1. As we talked about, when a person visits a page calling the _setVar function, the __utmv cookie is set on their computer. This is a persistent, first-party cookie that has a lifetime of two years. This means that every time a user with a __utmv cookie returns to your site, the label assigned to the user will continue to identify them as such until they either delete the cookie or visit another page with another call to _setVar with a different label.

2. The purpose behind something like a User-Defined report – and Custom Segmentation in general – is that it is not designed to be updated very often. This label, for the most part, should be a permanent one for a visitor. You should only use _setVar on pages like a receipt page of a shopping cart, or an account registration “success” page for a visitor who becomes a member of your site. You shouldn’t use _setVar on your homepage, or use several different _setVar’s with different labels scattered across many pages of your website.

3. Google Analytics – at this time – only has the capacity to store one custom segment at any one time for one website. So if you are using multiple calls to _setVar on your site, Google Analytics can only store the latest value that a visitor runs into in the __utmv cookie.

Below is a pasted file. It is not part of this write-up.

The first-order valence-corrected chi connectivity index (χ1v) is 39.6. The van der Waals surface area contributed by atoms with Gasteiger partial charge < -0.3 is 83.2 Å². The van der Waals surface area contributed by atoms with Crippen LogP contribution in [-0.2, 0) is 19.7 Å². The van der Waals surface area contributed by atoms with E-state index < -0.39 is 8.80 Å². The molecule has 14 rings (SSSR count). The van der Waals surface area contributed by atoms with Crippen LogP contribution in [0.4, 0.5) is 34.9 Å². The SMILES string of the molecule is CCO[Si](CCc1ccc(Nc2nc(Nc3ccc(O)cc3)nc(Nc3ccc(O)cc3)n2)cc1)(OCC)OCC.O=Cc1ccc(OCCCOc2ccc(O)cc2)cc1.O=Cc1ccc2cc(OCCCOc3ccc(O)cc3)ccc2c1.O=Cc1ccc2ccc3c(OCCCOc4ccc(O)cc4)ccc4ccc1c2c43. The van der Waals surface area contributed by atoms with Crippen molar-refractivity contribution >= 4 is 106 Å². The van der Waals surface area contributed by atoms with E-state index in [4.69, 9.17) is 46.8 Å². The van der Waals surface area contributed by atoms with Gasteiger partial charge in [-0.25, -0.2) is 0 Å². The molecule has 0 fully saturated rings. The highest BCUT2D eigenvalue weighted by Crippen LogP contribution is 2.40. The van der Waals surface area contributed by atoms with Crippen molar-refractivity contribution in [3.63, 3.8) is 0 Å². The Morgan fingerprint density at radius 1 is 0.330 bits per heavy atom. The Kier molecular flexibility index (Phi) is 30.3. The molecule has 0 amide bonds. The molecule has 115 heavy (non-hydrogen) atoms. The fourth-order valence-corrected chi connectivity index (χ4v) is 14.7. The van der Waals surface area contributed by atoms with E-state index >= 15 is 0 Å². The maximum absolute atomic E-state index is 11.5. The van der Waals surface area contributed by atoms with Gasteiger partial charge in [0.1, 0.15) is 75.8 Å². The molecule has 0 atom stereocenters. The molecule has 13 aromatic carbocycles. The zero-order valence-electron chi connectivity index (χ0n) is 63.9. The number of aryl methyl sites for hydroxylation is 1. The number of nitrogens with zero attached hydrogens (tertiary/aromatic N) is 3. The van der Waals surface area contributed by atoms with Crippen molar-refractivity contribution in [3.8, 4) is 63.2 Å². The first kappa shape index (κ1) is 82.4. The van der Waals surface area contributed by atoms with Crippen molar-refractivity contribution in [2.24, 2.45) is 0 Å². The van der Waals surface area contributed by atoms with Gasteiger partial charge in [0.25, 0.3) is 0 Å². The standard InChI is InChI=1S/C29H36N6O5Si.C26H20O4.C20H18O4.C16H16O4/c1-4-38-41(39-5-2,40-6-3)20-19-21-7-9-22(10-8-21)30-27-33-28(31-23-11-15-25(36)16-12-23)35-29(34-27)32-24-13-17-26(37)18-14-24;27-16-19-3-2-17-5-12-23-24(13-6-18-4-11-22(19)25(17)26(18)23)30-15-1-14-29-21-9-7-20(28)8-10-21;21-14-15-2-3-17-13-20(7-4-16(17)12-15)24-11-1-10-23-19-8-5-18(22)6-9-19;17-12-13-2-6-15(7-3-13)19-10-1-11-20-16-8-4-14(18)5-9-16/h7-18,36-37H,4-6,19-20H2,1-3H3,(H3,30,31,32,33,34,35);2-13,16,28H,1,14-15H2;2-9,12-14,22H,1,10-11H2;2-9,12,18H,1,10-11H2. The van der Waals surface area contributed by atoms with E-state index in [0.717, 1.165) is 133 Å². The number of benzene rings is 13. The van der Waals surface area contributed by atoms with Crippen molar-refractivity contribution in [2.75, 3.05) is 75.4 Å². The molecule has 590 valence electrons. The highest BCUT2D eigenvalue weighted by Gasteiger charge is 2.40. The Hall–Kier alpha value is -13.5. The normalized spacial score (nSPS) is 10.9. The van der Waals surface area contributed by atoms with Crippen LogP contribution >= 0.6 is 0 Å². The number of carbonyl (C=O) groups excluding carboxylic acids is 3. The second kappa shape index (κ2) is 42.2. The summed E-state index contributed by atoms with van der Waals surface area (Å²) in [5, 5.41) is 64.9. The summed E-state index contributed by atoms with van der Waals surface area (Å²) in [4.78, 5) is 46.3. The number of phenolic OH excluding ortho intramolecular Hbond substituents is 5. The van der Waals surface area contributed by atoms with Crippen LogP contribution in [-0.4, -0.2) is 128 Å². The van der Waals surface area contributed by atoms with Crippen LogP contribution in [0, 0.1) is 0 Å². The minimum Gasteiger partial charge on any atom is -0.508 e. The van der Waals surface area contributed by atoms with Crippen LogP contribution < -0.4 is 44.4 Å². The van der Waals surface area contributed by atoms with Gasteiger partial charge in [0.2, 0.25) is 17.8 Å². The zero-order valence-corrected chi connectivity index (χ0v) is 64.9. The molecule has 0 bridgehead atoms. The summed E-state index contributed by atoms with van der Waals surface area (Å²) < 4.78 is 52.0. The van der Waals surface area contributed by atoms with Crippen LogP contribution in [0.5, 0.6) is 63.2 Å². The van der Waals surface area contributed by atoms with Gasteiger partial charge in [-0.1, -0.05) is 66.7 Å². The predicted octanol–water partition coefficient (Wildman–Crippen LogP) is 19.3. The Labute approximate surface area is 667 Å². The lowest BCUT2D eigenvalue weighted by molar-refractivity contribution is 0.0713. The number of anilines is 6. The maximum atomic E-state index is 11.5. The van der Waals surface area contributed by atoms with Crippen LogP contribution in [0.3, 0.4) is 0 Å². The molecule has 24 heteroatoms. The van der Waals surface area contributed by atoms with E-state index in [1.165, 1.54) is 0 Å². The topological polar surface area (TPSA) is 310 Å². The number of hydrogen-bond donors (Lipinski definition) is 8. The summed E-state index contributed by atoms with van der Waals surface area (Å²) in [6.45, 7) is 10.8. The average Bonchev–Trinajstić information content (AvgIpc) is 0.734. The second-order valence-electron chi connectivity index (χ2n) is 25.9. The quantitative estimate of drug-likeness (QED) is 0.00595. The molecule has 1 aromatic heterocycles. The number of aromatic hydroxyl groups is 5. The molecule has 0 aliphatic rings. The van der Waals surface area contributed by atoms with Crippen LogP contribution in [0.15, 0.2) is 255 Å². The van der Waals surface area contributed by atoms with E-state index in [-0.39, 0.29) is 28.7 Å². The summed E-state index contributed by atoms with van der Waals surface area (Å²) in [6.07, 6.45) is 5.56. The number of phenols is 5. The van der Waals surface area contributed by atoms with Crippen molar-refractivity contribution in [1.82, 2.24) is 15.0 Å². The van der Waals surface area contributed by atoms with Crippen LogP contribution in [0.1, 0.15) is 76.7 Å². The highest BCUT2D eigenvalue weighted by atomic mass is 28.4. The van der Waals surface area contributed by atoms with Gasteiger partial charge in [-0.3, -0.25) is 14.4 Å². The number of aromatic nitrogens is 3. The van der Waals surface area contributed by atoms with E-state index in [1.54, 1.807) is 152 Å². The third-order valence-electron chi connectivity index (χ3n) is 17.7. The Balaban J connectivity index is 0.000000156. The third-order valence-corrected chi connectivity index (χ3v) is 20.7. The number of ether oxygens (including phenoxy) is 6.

4. However, Google Analytics uses what they call the “first association” of the session for visitor session calculations. So if you are using multiple calls to _setVar on your site, be aware that if a user runs into the first one, and then runs into the second one in the same visit, their Goal Conversion and Pages per Visit metrics would be attributed to the label of the first encounter with _setVar.

5. For page view calculations, Google Analytics uses the most recently defined value. So if a person runs into the second instance of _setVar on your site, all of their pageviews afterwards – including the current pageview – will be attributed to the second _setVar’s label, even though as we just learned in #4 above, visitor session information is attributed to the first encounter of _setVar.

A full, technical explanation of _setVar can be found here.

May 13 2009

What are we going to do at 3:14:07 UTC, January 19, 2038?

by MoreVisibility

Start the countdown right now! In a little under 29 years from now in the year 2038, Web Analytics engineers at Google, Yahoo, Omniture, Coremetrics, and WebTrends will have some very tough choices to make – and it’s never too early to start thinking about them!

This isn’t a trivial issue like Y2K or something like the digital TV transition day on June 12th of this year – no, no, no! This has the potential to seriously compromise cookie integrity, and potentially “break” visitor tracking, industry-wide!

What is happening in 2038?

On Tuesday, January 19th at exactly 3:14:07 UTC, all computer software programs (including Web Analytics Cookies) that store system time as a signed 32-bit integer (like a Unix timestamp) will start to “wrap around”, storing time as a negative number, causing every system using signed 32-bit integers to interpret time as 1901, and not 2038.

Whoa, Whoa! Back Up – I have no clue what you’re talking about.